Robin Rose and husband Eddie Sackett (now of Detroit), daughter Rachel
Hockett Youngman and husband  Richard Youngman (now of Cambria, California), and daughter Carey Beth Hockett (now of London, England). There are also five
grandchildren: Rachel's children Charles H. and Annie H. Kee; and Alpha s children Carly, Luke, and Hannah Walker.

A celebration of Hockett's life is planned for  the spring of 2001.
Anyone wishing to make a contribution in his memory should direct it to the
School of Music of Ithaca College, which he  enthusiastically supported.

(Text as it appeared in the Ithaca Journal,  6 November 2000)


Charles F. Hockett, known to his friends as Chaz, was a star
of Bloomfieldian linguistics, and was also well known for his Manual
of Phonology and a textbook, A Course in Modern Linguistics (1955).
The writer,as a member of the Society of Fellows at Harvard
University, was once privileged to read a reference written for Chaz
by Bloomfield.  Bloomfield relates how Hockett came to see him and
asked what native American language badly needed study.  Bloomfield
told him Potawatomi and the "next summer he came to see me and placed
on my desk a large pile of notebooks he had used to study Potawatomi;
apparently he just does this sort of thing".  Chaz later edited
Bloomfield's posthumous Menomini Grammar and collaborated with Ives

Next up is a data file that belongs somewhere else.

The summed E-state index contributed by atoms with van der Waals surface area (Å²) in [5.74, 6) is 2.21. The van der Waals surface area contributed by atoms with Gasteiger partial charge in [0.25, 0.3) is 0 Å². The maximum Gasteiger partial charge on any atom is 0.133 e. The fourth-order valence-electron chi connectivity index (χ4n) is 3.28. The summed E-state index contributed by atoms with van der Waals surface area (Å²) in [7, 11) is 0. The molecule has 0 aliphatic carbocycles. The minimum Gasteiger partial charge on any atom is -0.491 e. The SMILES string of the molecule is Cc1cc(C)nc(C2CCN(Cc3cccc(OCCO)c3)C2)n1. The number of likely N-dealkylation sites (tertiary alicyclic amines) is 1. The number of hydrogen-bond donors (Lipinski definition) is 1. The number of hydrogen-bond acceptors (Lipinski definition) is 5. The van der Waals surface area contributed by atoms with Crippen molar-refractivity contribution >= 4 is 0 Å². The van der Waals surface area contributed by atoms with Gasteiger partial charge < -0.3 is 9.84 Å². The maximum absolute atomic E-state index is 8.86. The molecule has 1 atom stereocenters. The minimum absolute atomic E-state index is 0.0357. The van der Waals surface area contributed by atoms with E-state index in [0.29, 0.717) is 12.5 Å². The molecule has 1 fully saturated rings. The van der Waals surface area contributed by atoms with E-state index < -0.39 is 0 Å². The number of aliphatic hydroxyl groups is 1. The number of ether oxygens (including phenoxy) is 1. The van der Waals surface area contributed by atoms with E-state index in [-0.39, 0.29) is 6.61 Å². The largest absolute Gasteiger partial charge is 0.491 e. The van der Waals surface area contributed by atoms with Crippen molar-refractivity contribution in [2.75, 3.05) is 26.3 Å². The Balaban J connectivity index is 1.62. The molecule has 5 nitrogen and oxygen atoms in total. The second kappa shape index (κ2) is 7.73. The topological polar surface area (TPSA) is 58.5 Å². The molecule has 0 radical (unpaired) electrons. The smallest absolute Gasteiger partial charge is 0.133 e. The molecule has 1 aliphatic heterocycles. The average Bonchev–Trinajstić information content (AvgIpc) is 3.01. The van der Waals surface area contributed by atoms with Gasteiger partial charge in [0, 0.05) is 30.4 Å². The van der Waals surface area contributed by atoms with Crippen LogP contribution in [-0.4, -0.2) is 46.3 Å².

Goddard and me on a study on errata which had crept into his edition.
         He later became well known as an opponent to Chomsky's work,
and published a monograph Lanuage, Mathematics, and Linguistics with
Mouton to show his own point of view on the application of
mathematics.  Eventually, in the later years of his life, he tired of
doing linguistics and became a composer of music.  Hockett, a native
of Ohio, spent his career at Cornell after receiving a Yale Ph.D., and
died in Ithaca on November 3, 2000.  He leaves his wife Shirley, four
daughters and a son, and five grandchildren.  He was a past president
of the Linguistic Society of America.

Charles Hockett Critiques Noam Chomsky

Charles Hockett, The State of the Art, 1968 (The Hague: Mouton).

Hockett critically reviews the view of Noam Chomsky. His general approach: "those views are largely in error, but they are two powerful to be shrugged aside. It is necessary to meet Chomsky on his own ground. When we do this, we discover that, even if he is wrong, his particular pattern of error tells us some things about language were were formerly unknown" (from the preface).